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Samsung says ‘no disruption’ to production despite strike

Members of the National Samsung Electronics Union stage a rally during their three-day general strike
Members of the National Samsung Electronics Union stage a rally during their three-day general strike - Copyright AFP Jung Yeon-je
Members of the National Samsung Electronics Union stage a rally during their three-day general strike - Copyright AFP Jung Yeon-je

South Korean tech giant Samsung said Tuesday that production was not being disrupted despite a three-day general strike by thousands of workers.

More than 5,000 members of the National Samsung Electronic Union stopped working Monday, the organisation said, as part of a long-running battle over pay and benefits.

The union has more than 30,000 members — more than a fifth of the company’s total workforce.

“There has been no disruption to production,” local media quoted Samsung as saying.

Park Seol, a senior member of the union, told AFP Tuesday that production was being affected.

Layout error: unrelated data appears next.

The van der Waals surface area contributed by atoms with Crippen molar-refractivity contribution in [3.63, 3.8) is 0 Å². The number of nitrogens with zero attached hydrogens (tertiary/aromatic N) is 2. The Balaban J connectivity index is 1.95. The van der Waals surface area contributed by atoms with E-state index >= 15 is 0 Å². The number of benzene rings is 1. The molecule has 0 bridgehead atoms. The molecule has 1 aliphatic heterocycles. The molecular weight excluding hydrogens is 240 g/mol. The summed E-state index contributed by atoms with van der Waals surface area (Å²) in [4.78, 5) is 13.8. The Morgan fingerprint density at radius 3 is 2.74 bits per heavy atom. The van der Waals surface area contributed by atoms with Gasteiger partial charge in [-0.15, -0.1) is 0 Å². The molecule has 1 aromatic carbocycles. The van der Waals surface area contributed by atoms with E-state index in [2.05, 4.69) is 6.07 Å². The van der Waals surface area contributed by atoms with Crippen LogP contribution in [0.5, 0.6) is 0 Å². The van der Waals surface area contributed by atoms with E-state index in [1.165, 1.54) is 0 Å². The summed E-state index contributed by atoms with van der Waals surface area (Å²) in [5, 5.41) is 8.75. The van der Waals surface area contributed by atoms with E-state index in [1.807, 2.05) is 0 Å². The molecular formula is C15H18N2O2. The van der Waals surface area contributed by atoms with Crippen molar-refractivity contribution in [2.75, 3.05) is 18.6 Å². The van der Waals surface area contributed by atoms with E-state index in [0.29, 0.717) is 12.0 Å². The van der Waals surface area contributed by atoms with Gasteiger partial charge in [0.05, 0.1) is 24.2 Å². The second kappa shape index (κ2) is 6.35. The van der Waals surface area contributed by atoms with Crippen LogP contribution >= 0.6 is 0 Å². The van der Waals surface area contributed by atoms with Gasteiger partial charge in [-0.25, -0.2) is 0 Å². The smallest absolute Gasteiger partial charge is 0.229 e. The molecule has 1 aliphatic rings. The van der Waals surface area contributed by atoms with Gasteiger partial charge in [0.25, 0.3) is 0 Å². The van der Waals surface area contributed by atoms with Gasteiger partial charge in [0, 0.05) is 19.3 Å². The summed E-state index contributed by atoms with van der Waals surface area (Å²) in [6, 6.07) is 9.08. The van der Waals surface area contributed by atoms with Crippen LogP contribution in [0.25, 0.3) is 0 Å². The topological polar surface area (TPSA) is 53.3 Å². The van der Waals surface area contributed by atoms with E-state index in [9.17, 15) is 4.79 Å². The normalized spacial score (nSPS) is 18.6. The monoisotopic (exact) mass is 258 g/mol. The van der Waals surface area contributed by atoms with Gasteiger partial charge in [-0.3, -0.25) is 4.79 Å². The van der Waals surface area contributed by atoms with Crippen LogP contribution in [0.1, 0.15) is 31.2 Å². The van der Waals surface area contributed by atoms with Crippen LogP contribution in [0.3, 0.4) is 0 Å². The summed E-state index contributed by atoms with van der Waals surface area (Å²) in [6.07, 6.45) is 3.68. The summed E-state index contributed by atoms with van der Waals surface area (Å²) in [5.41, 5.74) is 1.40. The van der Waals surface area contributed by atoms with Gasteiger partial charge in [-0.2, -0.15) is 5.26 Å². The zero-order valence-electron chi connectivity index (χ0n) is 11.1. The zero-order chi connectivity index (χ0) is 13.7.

“But more importantly, the company should understand that we aren’t trying just to affect their production line, we want them to hear our voice and understand how desperate we are,” he said.

The union has been locked in negotiations with management since January, but the two sides have failed to narrow differences on benefits and a 5.1 percent pay raise offer from the firm was rejected.

In a regulatory filing last week, Samsung Electronics said that its April-June operating profits were expected to rise to 10.4 trillion won ($7.54 billion), up 1,452.2 percent from 670 billion won a year earlier.

Sales, meanwhile, are expected to rise 23.3 percent to 74 trillion won, Samsung said.

Samsung Electronics is the world’s largest memory chip maker and accounts for a significant chunk of the global output of high-end chips.

AFP
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With 2,400 staff representing 100 different nationalities, AFP covers the world as a leading global news agency. AFP provides fast, comprehensive and verified coverage of the issues affecting our daily lives.

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